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Some Fruits Of Solitude Paperback – September 5, 2003
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Top Customer Reviews
A short, but clear historical introduction gives the reader a better sense of Penn's times.
Highly recommend. An easy read but weighty thoughts.
The historical introduction alone makes this book a good buy. Mr. Taylor has boiled a sea of Biographical information into a salty context that gives the reflections a better flavor.
Get it! Read it! Do it!
Some of the topics covered in Part 1 are Pride, Discipline, Friendship, Moderation and Religion. Part 2(More Fruits of Solitude) includes The World's Able Man, Of Envy, Of Conduce in Speech, Of Jealousy and many more. Each section contains from a few to many maxims on each topic. The original introductions and prefaces are included.
I have enjoyed reading a few maxims from this little book each day. I find the maxims a helpful tool to think over a topic. I read a bit from the book as part of my morning Bible study and journal time. This is a book I will use over and over gain especially when I need something to push me towards living a better, more thoughtful life.
Disclaimer: I received a free copy of this book in order to write this review and have shared my honest opinion.
This new edition from Attic books has an elegant weathered look and feel to it, complete with tattered page edges. The book itself is a work of art and is s an intriguing show piece that will certainly stand out on your bookshelf, desk, or coffee table. Visitors to your home or office will want to pick it up just to find out what it is.
According to the introduction, "The form of "Some Fruits of Solitude" is wholly due to the influence of La Rochefoucauld`s famous compendium of sentences, the vogue of which was at its height in England when Penn wrote." (introduction, p. xx - xi) William Penn most likely composed his maxims between 1665 and 1693.
The subject matter covered throughout the book is quite broad, touching on 165 different topics. These include education, discipline, friendship, justice, ambition, jealousy, leadership, and much much more. The number of maxims presented throughout the book comes in at a whopping total of 855. That's a lot of ground to cover in only 170 pages!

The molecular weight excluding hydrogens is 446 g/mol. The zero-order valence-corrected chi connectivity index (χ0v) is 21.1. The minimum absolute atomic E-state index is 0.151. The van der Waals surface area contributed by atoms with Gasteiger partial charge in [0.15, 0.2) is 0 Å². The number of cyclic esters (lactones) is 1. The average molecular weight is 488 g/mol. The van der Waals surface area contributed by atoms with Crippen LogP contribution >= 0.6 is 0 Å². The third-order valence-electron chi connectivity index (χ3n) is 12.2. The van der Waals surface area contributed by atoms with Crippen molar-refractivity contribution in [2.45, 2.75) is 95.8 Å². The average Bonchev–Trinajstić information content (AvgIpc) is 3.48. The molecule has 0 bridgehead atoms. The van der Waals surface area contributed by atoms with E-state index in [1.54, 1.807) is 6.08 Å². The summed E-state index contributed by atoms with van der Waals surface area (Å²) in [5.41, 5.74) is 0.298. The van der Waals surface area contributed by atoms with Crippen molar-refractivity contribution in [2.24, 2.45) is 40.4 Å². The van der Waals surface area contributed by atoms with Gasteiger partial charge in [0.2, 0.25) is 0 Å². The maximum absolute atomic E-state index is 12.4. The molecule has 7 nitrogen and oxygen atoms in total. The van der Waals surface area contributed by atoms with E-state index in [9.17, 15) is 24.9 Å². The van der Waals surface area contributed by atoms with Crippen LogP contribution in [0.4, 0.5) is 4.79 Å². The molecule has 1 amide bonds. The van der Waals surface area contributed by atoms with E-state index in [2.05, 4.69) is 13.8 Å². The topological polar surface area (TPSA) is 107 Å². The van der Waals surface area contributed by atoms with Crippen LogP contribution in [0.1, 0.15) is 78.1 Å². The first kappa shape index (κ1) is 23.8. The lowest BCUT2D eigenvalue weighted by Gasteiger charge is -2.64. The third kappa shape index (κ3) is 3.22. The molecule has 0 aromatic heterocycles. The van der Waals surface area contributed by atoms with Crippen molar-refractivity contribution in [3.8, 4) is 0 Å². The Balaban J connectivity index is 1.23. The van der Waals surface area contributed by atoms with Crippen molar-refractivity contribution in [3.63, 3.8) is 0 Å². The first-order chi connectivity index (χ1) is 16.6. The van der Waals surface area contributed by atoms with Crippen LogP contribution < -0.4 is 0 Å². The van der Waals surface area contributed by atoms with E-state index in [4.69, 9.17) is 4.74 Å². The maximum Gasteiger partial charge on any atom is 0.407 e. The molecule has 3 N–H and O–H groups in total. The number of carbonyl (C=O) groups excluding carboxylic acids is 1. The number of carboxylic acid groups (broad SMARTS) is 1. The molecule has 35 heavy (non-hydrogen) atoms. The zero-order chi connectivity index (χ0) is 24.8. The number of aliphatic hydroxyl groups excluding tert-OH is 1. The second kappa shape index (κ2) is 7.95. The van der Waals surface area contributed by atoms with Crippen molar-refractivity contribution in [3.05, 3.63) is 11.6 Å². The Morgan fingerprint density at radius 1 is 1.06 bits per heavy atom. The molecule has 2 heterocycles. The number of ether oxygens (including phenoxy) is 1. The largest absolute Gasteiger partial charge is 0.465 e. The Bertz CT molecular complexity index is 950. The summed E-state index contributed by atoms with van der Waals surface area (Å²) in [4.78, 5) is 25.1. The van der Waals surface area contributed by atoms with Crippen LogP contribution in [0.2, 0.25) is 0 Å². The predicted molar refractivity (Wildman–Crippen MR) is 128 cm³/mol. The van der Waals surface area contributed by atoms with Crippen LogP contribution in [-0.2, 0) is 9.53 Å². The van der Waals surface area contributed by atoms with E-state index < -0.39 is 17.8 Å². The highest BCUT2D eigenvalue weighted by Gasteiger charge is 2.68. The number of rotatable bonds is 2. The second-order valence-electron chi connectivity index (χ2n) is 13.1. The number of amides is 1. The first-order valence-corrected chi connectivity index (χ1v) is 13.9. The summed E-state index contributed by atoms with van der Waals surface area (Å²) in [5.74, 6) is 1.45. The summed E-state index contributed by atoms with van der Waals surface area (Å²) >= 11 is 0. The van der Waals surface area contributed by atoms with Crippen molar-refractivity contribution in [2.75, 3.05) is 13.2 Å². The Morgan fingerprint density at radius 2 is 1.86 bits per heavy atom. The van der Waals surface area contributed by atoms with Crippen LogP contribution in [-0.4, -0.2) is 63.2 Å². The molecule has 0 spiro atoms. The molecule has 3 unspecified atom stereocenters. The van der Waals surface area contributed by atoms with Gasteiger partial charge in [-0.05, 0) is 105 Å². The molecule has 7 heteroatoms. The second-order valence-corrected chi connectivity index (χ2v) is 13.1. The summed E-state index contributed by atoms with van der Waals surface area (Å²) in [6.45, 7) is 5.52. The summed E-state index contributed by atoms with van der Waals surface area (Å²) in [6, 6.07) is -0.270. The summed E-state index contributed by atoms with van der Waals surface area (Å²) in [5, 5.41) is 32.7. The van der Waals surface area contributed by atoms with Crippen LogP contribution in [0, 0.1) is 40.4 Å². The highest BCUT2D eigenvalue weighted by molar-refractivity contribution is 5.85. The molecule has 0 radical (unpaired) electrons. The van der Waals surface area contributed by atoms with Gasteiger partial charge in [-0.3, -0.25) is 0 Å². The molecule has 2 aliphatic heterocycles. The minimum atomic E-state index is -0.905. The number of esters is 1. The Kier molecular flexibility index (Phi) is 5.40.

Here a few of the maxims that particularly resonated with me:
*Pride - "In his Prayers he says, Thy Will be done: But means his own: At least acts so." (p.Read more ›
Most Recent Customer Reviews
This is an excellent book which replicates the original content and " old style". It contains wisdom and tips for right living which William Penn graciously shared with... Read morePublished 10 months ago by Maria Circelli
Best advice a man can get all these fruits are still true today, simply amazing stuff and the book looks weathered but is brand newPublished 21 months ago by Lainesta
Why this book? A late 1800s edition, in very good shape, peeked my interest, but I was not going to pay the $250 the man was asking for. Read morePublished on December 26, 2013 by California Reader
Truly a great book, but also very intense and some of the language can be difficult to understand fully. Read morePublished on December 14, 2013 by Jason Goetz
Some Fruits of Solitude
By: William Penn
I received this book from New Leaf Publishing in exchange for a review. This book was a wonderful surprise! Read more
Here's a treasure trove of wisdom from yesteryear. Written be William Penn and given as "Proverbs, Wisdom, and Principles For Better Living. Read morePublished on July 15, 2012 by Jimmy R. Reagan